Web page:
Andrei Sakharov Museum and Public Centre searched


A search by officers for the Department for Fighting Organized Crime [!] began in the morning of 18 January and continued though the day. 

One suggestion why the Sakharov Centre has been targeted is that it is in connection with an exhibited entitled “Forbidden Art – 2006” which stirred up a lot of feeling among some religious believers.  In November last year a criminal investigation was initiated against the curator of the museum under Article 282 § 1 of the RF Criminal Code “Inciting hatred or enmity”.  Those who complained about the exhibition called it “blasphemous”.

Andrei Blinushov from the human rights website, however, gives a different assessment of the situation.

The search of the Sakarov Centre is in my opinion a demonstrative act. If the issue had really been one of a specific exhibition based on denunciations from religious fundamentalists, the investigation unit would be asking for specific material. 

You carry out a search when there are grounds to believe that somebody is consciously hiding evidence, weapons or drugs. Obviously the investigations are not mad enough to believe that in a museum in the centre of the capital, such things can be hidden. Still more so since the Museum Director Yury Samodurov is a well-know human rights defender both in the country and abroad.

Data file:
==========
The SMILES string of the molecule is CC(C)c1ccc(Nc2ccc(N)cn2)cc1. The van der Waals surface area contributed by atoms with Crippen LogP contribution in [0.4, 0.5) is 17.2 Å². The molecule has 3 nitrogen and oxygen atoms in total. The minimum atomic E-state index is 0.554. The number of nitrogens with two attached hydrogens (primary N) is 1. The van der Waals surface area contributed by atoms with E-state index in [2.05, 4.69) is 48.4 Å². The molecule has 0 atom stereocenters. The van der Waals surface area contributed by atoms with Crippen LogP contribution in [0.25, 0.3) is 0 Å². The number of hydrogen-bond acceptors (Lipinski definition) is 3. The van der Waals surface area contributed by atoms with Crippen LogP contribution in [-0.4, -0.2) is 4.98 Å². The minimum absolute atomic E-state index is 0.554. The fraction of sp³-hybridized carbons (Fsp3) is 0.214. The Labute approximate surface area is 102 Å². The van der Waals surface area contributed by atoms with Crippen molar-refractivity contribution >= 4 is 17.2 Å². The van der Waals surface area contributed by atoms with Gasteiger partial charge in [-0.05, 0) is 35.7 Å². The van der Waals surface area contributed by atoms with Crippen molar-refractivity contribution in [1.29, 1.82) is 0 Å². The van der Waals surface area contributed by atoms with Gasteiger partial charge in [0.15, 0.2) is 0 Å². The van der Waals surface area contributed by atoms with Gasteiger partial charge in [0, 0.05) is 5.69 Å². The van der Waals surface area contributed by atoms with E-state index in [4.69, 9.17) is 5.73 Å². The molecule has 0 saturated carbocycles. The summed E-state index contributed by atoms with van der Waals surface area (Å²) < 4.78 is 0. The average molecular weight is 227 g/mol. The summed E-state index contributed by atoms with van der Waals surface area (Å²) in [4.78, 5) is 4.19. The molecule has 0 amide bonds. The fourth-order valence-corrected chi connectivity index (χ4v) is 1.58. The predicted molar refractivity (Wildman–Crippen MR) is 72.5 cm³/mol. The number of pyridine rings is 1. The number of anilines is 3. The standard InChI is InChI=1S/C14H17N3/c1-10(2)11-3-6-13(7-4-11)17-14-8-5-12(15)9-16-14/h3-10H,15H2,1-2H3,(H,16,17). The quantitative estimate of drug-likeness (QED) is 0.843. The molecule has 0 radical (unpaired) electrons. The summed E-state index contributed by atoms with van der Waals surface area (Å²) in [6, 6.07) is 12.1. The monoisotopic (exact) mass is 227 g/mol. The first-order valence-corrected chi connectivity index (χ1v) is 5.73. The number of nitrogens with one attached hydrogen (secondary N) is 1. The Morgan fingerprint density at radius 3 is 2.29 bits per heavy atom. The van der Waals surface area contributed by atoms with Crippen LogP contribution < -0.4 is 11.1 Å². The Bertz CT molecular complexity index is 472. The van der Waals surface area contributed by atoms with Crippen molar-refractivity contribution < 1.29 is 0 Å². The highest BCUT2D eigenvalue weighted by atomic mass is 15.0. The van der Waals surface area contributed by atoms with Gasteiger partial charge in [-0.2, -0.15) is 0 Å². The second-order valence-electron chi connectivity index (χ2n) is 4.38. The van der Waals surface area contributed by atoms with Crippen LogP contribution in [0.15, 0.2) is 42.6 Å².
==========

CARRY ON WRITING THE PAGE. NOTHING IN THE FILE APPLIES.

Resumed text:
And yet the enforcement bodies decided to carry out such an action, knowing in advance that it would attract a lot of public attention. What for?

My version is not at all optimistic. This is probably revenge against the museum staff and Yury Samodurov, the Centre’s Director, because they dared to allow their premises to be used for putting forward the Presidential candidacy of dissident, human rights defender and writer Vladimir Bukovsky.

It was impossible to find any other building for this purpose in Moscow everybody found some pretext or other for not providing their premises. The manager of a Moscow concert hall openly admitted that the FSB [Security Service] had put pressure on them.

The period of mass infringements of the law going by the name of “elections to the State Duma” has ended. The authorities have fairly flagrantly created an effective monopoly with a totally controllable parliament to which they haven’t admitted any opposition politicians. Now the Presidential “elections” are coming up. All opposition candidates, including Bukovsky, have been pushed out of the campaign using numerous bureaucratic subtleties.

It is clear that the authorities have decided to even more firmly “asphalt” the public realm.  So that nobody will dare to publicly, as the Sakharov Museum did, support those who oppose the Kremlin. This is the glorious beginning to 2008, a jubilee year commemorating the adoption of the Universal Declaration of Human Rights.”

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